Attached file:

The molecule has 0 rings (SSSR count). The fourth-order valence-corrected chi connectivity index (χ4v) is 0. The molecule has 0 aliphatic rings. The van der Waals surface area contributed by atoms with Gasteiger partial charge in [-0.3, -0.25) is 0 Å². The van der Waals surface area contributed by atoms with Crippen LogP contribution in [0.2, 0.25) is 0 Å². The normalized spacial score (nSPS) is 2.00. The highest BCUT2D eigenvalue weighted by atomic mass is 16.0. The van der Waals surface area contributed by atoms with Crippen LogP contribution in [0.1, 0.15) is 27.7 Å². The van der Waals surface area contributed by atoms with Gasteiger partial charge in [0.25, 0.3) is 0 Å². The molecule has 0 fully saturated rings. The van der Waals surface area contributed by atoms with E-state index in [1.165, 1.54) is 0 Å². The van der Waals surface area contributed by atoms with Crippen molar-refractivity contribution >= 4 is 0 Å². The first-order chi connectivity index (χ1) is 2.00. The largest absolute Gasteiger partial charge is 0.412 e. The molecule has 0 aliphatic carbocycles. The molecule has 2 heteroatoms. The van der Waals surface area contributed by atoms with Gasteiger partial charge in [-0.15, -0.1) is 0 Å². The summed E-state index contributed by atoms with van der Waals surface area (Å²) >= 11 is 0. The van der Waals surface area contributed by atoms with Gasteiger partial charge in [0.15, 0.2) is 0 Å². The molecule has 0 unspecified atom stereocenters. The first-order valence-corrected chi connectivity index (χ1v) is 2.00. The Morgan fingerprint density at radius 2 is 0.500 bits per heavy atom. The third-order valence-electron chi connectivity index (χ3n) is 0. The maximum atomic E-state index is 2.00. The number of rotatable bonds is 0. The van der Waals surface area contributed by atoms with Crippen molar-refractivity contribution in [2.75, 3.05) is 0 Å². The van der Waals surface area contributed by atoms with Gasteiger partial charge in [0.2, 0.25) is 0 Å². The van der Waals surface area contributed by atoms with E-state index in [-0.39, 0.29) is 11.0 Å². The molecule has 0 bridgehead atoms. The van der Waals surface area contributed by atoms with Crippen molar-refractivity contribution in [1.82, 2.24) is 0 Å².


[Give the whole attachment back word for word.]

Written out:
The molecule has 0 rings (SSSR count). The fourth-order valence-corrected chi connectivity index (χ4v) is 0. The molecule has 0 aliphatic rings. The van der Waals surface area contributed by atoms with Gasteiger partial charge in [-0.3, -0.25) is 0 Å². The van der Waals surface area contributed by atoms with Crippen LogP contribution in [0.2, 0.25) is 0 Å². The normalized spacial score (nSPS) is 2.00. The highest BCUT2D eigenvalue weighted by atomic mass is 16.0. The van der Waals surface area contributed by atoms with Crippen LogP contribution in [0.1, 0.15) is 27.7 Å². The van der Waals surface area contributed by atoms with Gasteiger partial charge in [0.25, 0.3) is 0 Å². The molecule has 0 fully saturated rings. The van der Waals surface area contributed by atoms with E-state index in [1.165, 1.54) is 0 Å². The van der Waals surface area contributed by atoms with Crippen molar-refractivity contribution >= 4 is 0 Å². The first-order chi connectivity index (χ1) is 2.00. The largest absolute Gasteiger partial charge is 0.412 e. The molecule has 0 aliphatic carbocycles. The molecule has 2 heteroatoms. The van der Waals surface area contributed by atoms with Gasteiger partial charge in [-0.15, -0.1) is 0 Å². The summed E-state index contributed by atoms with van der Waals surface area (Å²) >= 11 is 0. The van der Waals surface area contributed by atoms with Gasteiger partial charge in [0.15, 0.2) is 0 Å². The molecule has 0 unspecified atom stereocenters. The first-order valence-corrected chi connectivity index (χ1v) is 2.00. The Morgan fingerprint density at radius 2 is 0.500 bits per heavy atom. The third-order valence-electron chi connectivity index (χ3n) is 0. The maximum atomic E-state index is 2.00. The number of rotatable bonds is 0. The van der Waals surface area contributed by atoms with Crippen molar-refractivity contribution in [2.75, 3.05) is 0 Å². The van der Waals surface area contributed by atoms with Gasteiger partial charge in [0.2, 0.25) is 0 Å². The van der Waals surface area contributed by atoms with E-state index in [-0.39, 0.29) is 11.0 Å². The molecule has 0 bridgehead atoms. The van der Waals surface area contributed by atoms with Crippen molar-refractivity contribution in [1.82, 2.24) is 0 Å².